“What would happen is that people wouldn’t realize it was a gay comic,” she explained “That content wasn’t always front and center.”

            When a story line would focus on Jane getting a girlfriend, some readers would write in: “Wait a minute. She’s gay?”

            A more appreciative response, Braddock said, came from a father who recently learned his daughter is a lesbian: “He had started reading Jane’s World and it made him think that his daughter was going to be okay.”

            A big break for Braddock came from Amy Lago, then the editor of Charles M. Schulz’s Peanuts at United Feature Syndicate. Lago was working on starting an online syndicate of comic strips. Lago thought Jane’s World was worth a try. (Braddock’s affiliation with the Peanuts gang would be a long-lasting one: in 1999, she became the creative director at Charles M. Schulz Creative Associates, and this year she took on the role of chief creative officer.)

            The strip also got an audience via Yahoo!, which often promoted comics.

            Braddock gives Schulz a lot of credit for shaping her into the cartoonist she is.

            “Until I started working directly with him, I’m not sure I had the courage to put my real authentic self into my work,” she said. “That’s one of the things I always liked about Peanuts and why I think it still resonates today: Schulz’s authenticity.”

            Over the years, she had wondered how she would know when to end the strip. With the 20th anniversary and the wedding, the timing seemed right. “I felt I could go out on a high note,” she said.

            This does not necessarily spell the end for Jane, Dorothy and friends. “Maybe five years from now, I’ll jump back and see where they are,” Braddock said.

            Braddock continued to reflect: “Yesterday was a weirdly sad and happy day as I contemplated today's reveal of the last Jane's World strip. And I'd like to say thank you to a few people. Because a comic succeeds through the support of great editors and publishers, like John Glynn, Shena Wolf, Céline Lion, Joel Enos, Amy Brunger Lago, Frank Rizzo, Celina De León, Andrea Colvin, Jeremy Atkins, Devin Funches, and the whole crew at Lion Forge.* And to my loyal, patient, kind and always supportive readers— what can I say?— Thank you. Here's to love. Here's to forever. Thanks to George Gene Gustines for sharing Jane's story. And to my wife, Evelyn, for being okay with all the late nights spent inking comics.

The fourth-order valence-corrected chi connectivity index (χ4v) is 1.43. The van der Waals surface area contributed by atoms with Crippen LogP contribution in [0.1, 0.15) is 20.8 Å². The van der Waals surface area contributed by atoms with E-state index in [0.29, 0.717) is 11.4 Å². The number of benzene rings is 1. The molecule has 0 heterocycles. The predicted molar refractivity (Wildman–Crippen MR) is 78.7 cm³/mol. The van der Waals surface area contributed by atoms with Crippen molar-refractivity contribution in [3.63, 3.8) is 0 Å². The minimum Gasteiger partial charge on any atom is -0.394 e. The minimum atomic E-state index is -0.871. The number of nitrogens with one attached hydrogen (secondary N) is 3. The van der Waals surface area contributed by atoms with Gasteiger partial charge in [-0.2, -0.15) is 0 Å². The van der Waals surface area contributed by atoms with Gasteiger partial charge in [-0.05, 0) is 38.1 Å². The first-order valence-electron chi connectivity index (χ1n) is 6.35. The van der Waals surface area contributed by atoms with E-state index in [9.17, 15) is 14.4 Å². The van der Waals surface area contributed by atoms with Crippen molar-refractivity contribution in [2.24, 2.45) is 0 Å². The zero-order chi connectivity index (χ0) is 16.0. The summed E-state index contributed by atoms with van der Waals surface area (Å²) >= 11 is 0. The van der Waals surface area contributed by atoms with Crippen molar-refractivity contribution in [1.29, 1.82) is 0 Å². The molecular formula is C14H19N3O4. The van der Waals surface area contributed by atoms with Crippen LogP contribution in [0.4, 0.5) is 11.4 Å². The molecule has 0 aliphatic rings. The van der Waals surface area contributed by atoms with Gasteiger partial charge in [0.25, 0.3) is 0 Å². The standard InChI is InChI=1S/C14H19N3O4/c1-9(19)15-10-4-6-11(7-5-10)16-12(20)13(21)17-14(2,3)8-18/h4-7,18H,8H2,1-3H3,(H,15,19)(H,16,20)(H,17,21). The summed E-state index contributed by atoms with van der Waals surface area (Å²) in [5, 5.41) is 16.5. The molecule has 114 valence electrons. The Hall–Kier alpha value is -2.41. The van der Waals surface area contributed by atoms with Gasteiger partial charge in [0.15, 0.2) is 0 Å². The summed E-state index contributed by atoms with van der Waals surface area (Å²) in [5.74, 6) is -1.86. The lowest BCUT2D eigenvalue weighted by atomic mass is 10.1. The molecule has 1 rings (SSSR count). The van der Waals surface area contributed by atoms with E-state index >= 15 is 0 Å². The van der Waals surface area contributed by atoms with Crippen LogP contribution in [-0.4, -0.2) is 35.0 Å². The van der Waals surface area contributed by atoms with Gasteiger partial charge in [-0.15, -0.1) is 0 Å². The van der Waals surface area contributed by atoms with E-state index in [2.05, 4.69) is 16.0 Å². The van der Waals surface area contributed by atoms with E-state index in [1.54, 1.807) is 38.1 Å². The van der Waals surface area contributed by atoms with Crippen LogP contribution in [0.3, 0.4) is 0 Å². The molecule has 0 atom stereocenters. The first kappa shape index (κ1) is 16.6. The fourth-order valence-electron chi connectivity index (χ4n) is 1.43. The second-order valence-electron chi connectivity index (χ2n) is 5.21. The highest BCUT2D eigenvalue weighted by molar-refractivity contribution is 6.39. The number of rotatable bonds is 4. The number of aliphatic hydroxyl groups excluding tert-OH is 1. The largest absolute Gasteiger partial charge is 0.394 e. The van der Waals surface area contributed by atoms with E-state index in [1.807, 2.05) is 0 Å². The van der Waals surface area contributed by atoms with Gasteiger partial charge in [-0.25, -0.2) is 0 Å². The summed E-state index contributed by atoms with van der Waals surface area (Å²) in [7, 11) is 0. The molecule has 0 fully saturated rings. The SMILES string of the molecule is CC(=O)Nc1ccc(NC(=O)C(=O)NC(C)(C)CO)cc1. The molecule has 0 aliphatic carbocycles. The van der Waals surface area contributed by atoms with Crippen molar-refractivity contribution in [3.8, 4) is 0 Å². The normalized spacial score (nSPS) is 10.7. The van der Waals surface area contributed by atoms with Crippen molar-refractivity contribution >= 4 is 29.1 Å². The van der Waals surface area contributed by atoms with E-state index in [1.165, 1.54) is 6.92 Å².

* RCH (just to finish things off properly)—: Lion Forge is the publisher of Love Letters to Jane’s World, a 2018 collection of Jane strips from the beginning until August 23, 2017 (304 8.5x10-inch page paperback, b/w with some color; $22.99). We get to watch as Braddock’s drawing and lettering skills improve in short stories of Jane’s various misadventures (including getting kidnaped by an alien from outer space) and wannabe love affairs, plus some letters from fans and some anecdotes like this one—:

            There was a hotel room. At a conference. Tequila was involved—the expensive, silver kind. What do three lesbians do when it gets to that point in the night? Scratch that. What do three lesbians who have girlfriends at home do when it gets to that time of the night? They arm wrestle. Or two of them do—one takes pictures on her flip phone. Biceps bulged. Teeth were clenched. Noises came from deep in their throats. Their conjoined fist shook as one arm tried desperately to lower itself onto the other ... Who won that night? We all did. Watching Alison Bechdel and Paige Braddock duke it out—the two cartoonists who best capture lesbian desire in the comics—I realized I was not simply a fan of Jane’s World. I was inside a double-page spread.— Hilary Price, who draws a comic strip called Rhymes with Orange.




The Rall Case May Never End and Its Relevance Remains

Update from Ted Rall, who is suing the Los Angeles Times for defamation of character and other slurs and slanders (see Opus 342a and Opus 373 for details)—: